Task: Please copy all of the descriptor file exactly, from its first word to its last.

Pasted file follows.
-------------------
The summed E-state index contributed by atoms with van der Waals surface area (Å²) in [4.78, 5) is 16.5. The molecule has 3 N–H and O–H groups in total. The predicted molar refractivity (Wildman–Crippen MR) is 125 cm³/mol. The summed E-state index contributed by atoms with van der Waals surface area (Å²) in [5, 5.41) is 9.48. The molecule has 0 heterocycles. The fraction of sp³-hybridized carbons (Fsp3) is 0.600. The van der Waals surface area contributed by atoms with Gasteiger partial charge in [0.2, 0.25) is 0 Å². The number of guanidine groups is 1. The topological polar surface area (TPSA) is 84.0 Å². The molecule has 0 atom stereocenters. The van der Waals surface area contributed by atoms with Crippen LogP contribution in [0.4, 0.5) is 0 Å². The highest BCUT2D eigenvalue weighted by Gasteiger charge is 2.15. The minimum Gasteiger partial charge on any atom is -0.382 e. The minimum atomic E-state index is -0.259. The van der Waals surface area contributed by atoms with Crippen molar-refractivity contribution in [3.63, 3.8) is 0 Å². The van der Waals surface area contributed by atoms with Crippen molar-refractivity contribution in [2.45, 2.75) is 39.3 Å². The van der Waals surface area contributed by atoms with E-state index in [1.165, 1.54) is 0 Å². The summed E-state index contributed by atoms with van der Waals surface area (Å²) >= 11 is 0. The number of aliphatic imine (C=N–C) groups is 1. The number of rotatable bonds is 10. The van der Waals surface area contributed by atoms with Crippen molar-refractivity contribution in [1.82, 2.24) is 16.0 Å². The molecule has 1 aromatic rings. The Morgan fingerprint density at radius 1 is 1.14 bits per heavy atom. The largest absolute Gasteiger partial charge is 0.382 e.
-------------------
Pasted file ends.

The summed E-state index contributed by atoms with van der Waals surface area (Å²) in [4.78, 5) is 16.5. The molecule has 3 N–H and O–H groups in total. The predicted molar refractivity (Wildman–Crippen MR) is 125 cm³/mol. The summed E-state index contributed by atoms with van der Waals surface area (Å²) in [5, 5.41) is 9.48. The molecule has 0 heterocycles. The fraction of sp³-hybridized carbons (Fsp3) is 0.600. The van der Waals surface area contributed by atoms with Gasteiger partial charge in [0.2, 0.25) is 0 Å². The number of guanidine groups is 1. The topological polar surface area (TPSA) is 84.0 Å². The molecule has 0 atom stereocenters. The van der Waals surface area contributed by atoms with Crippen LogP contribution in [0.4, 0.5) is 0 Å². The highest BCUT2D eigenvalue weighted by Gasteiger charge is 2.15. The minimum Gasteiger partial charge on any atom is -0.382 e. The minimum atomic E-state index is -0.259. The van der Waals surface area contributed by atoms with Crippen molar-refractivity contribution in [3.63, 3.8) is 0 Å². The van der Waals surface area contributed by atoms with Crippen molar-refractivity contribution in [2.45, 2.75) is 39.3 Å². The van der Waals surface area contributed by atoms with E-state index in [1.165, 1.54) is 0 Å². The summed E-state index contributed by atoms with van der Waals surface area (Å²) >= 11 is 0. The number of aliphatic imine (C=N–C) groups is 1. The number of rotatable bonds is 10. The van der Waals surface area contributed by atoms with Crippen molar-refractivity contribution in [1.82, 2.24) is 16.0 Å². The molecule has 1 aromatic rings. The Morgan fingerprint density at radius 1 is 1.14 bits per heavy atom. The largest absolute Gasteiger partial charge is 0.382 e.